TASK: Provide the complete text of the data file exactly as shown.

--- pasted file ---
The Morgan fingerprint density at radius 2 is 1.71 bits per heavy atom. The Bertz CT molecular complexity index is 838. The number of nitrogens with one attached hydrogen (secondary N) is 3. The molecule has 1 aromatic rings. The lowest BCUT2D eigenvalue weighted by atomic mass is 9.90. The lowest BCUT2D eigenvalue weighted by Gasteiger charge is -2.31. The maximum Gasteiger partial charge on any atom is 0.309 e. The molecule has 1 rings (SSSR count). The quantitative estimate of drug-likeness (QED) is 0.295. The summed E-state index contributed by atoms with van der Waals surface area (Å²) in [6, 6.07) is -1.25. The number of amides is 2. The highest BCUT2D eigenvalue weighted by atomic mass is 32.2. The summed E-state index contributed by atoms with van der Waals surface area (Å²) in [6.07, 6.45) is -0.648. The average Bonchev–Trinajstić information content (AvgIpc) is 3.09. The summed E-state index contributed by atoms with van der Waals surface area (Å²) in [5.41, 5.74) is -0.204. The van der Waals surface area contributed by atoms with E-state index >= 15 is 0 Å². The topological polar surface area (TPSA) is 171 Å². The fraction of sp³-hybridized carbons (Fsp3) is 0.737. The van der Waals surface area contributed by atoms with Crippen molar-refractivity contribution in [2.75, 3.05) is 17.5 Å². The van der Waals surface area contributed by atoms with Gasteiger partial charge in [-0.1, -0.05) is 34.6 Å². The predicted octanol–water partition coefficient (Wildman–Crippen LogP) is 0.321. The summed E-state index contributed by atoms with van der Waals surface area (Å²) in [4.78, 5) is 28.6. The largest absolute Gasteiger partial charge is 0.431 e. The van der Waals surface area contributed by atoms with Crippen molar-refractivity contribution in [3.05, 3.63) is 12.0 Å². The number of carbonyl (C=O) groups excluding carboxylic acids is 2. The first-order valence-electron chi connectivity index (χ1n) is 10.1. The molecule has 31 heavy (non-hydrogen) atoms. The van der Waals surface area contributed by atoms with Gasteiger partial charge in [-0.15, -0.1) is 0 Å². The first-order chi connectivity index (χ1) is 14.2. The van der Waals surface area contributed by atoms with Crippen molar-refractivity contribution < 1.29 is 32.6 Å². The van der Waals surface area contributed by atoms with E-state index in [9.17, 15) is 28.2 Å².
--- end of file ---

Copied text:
The Morgan fingerprint density at radius 2 is 1.71 bits per heavy atom. The Bertz CT molecular complexity index is 838. The number of nitrogens with one attached hydrogen (secondary N) is 3. The molecule has 1 aromatic rings. The lowest BCUT2D eigenvalue weighted by atomic mass is 9.90. The lowest BCUT2D eigenvalue weighted by Gasteiger charge is -2.31. The maximum Gasteiger partial charge on any atom is 0.309 e. The molecule has 1 rings (SSSR count). The quantitative estimate of drug-likeness (QED) is 0.295. The summed E-state index contributed by atoms with van der Waals surface area (Å²) in [6, 6.07) is -1.25. The number of amides is 2. The highest BCUT2D eigenvalue weighted by atomic mass is 32.2. The summed E-state index contributed by atoms with van der Waals surface area (Å²) in [6.07, 6.45) is -0.648. The average Bonchev–Trinajstić information content (AvgIpc) is 3.09. The summed E-state index contributed by atoms with van der Waals surface area (Å²) in [5.41, 5.74) is -0.204. The van der Waals surface area contributed by atoms with E-state index >= 15 is 0 Å². The topological polar surface area (TPSA) is 171 Å². The fraction of sp³-hybridized carbons (Fsp3) is 0.737. The van der Waals surface area contributed by atoms with Crippen molar-refractivity contribution in [2.75, 3.05) is 17.5 Å². The van der Waals surface area contributed by atoms with Gasteiger partial charge in [-0.1, -0.05) is 34.6 Å². The predicted octanol–water partition coefficient (Wildman–Crippen LogP) is 0.321. The summed E-state index contributed by atoms with van der Waals surface area (Å²) in [4.78, 5) is 28.6. The largest absolute Gasteiger partial charge is 0.431 e. The van der Waals surface area contributed by atoms with Crippen molar-refractivity contribution in [3.05, 3.63) is 12.0 Å². The number of carbonyl (C=O) groups excluding carboxylic acids is 2. The first-order valence-electron chi connectivity index (χ1n) is 10.1. The molecule has 31 heavy (non-hydrogen) atoms. The van der Waals surface area contributed by atoms with Gasteiger partial charge in [-0.15, -0.1) is 0 Å². The first-order chi connectivity index (χ1) is 14.2. The van der Waals surface area contributed by atoms with Crippen molar-refractivity contribution < 1.29 is 32.6 Å². The van der Waals surface area contributed by atoms with E-state index in [9.17, 15) is 28.2 Å².